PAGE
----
STAMP ISSUES RELATED TO ICAO (from 1996)

 

Philippines : 65th Anniversary of ICAO

 

Issue date: 07/12/2009

 

 

Image of the winged Deadalus formed from stamps issued by some countries of the world, so that the background looks like a mosaic (mixed media of morphed stamp collections). Inscription in the lower part: SAFE & SECURE / AIR TRAVEL TOGETHER on two lines. Logos of the Civil Aviation Authority (CAAP) and the Department of Transportation and Communications of the Philippines (DOTC), respectively on the lower-left and lower-right of the stamp. 55,000 stamps issued.

 

Specimen stamp. The value is crossed out.

 

 

Souvenir Sheet. Larger version of the stamp design (i.e. continuous view of the same image of the winged Deadalus formed from stamps) divided into 4 parts at 7p each. 9,500 souvenir sheets issued.

In the margins, this sheet shows the logos of the following offices or organizations which are associated to or working with the Department of Transportation and Communications of the Philippines:

1.     Top row: Department of Transportation and Communications (DOTC) and ICAO.

2.    Left side: Civil Aviation Authority (CAAP), Civil Aeronautics Board (CAB), Manila International Airport Authority (MIAA), and Diosdado Macapagal International Airport (DMIA. Note that DMIA is operated by Clark International Airport Corporation – CIAC. Therefore, this airport is also called Clark International Airport) in the Philippines.

3.    Right side: International Telecommunication Unit (ITU), World Meteorological Organization (WMO), International Air Transport Association (IATA), and Airports International Council (ACI).

4.    Bottom row: Mactan-Cebu International Airport Authority (MCIAA), Aircraft Owners and Pilots Association of the Philippines (AOPAP), International Council of Aircraft Owner and Pilot Associations (IAOPA), and International Federation of Airline Pilots Association (IFALPA).

 

 

Specimen souvenir sheet. The values are crossed out.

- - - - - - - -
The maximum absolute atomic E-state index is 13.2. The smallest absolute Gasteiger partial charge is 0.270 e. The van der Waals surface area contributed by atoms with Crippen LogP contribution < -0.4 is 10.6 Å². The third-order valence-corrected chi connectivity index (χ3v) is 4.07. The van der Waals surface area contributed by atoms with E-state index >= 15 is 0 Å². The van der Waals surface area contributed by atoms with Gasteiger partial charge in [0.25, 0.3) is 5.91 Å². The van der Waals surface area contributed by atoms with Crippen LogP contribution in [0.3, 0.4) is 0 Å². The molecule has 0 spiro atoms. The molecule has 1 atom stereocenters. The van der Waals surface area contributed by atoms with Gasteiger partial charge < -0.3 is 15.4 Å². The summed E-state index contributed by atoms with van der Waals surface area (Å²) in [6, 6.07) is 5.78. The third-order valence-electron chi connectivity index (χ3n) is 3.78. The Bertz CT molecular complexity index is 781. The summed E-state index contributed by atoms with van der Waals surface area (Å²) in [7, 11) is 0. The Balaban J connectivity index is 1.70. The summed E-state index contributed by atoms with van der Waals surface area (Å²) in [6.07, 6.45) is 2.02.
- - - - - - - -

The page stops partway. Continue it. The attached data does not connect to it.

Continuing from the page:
Scaled digital representation of the reference artwork:

 

Background: The commemorative stamp is a collage of hundreds of stamps produced from some countries of the world and collected within the period 1952 to 2001. Arranged methodically, an image representing the winged mythological figure of Deadalus, a famous architect, inventor and master craftsman, appears. Deadalus’ successful flight has long stood as a symbol of safety, success and progress in flight. Considering that the morphed stamps come from a number of ICAO member States, the design conveys a universal language that speaks powerfully to us peace and flight. Friendship and understanding for the benefit of all mankind, through the safe and peaceful development of civil aviation, were the founding principles that ICAO set forth in the Preamble to the Convention on International Civil Aviation.

This issue also commemorates the International Civil Aviation Day, which was celebrated for the first time in 1994 on the occasion of ICAO’s 50th anniversary. The 2009 International Civil Aviation Day with its theme: “65 Years of empowering the global community through aviation” highlighted ICAO’s contribution to the global community. Philippines contributed to this celebration by releasing this issue and showing through the various products the close working relationship between their Department of Transportation and Communications (DOTC), and the other bodies of the country and the organizations of the word.

In the Philippines, ICAO works with the Civil Aviation Authority of the Philippines (CAAP) to ensure the country’s compliance with international oversight standards. It assists in the security of the airports in the Philippines and provides technical support that contributes to the overall growth of civil aviation in the country. The CAAP, formerly Air Transport Office, an agency under the Department of Transport and Communications (DOTC), was created by the Civil Authority Act of 2007, and is mandated to set comprehensive, clear and impartial rules for the aviation industry. Its mission is to ensure the full integration of civil aviation with the national transportation system, taking into account the requirements of national interest and environmental concerns in accordance with ICAO standards and recommended practices. Other major civil aviation stakeholders include the Civil Aviation Board (CAB), Manila International Airport Authority (MIAA), Mactan-Cebu International Airport Authority (MCIAA) and Clark International Airport Corporation (CIAC) - operator of the Diosdado Macapagal International Airport (DMIA).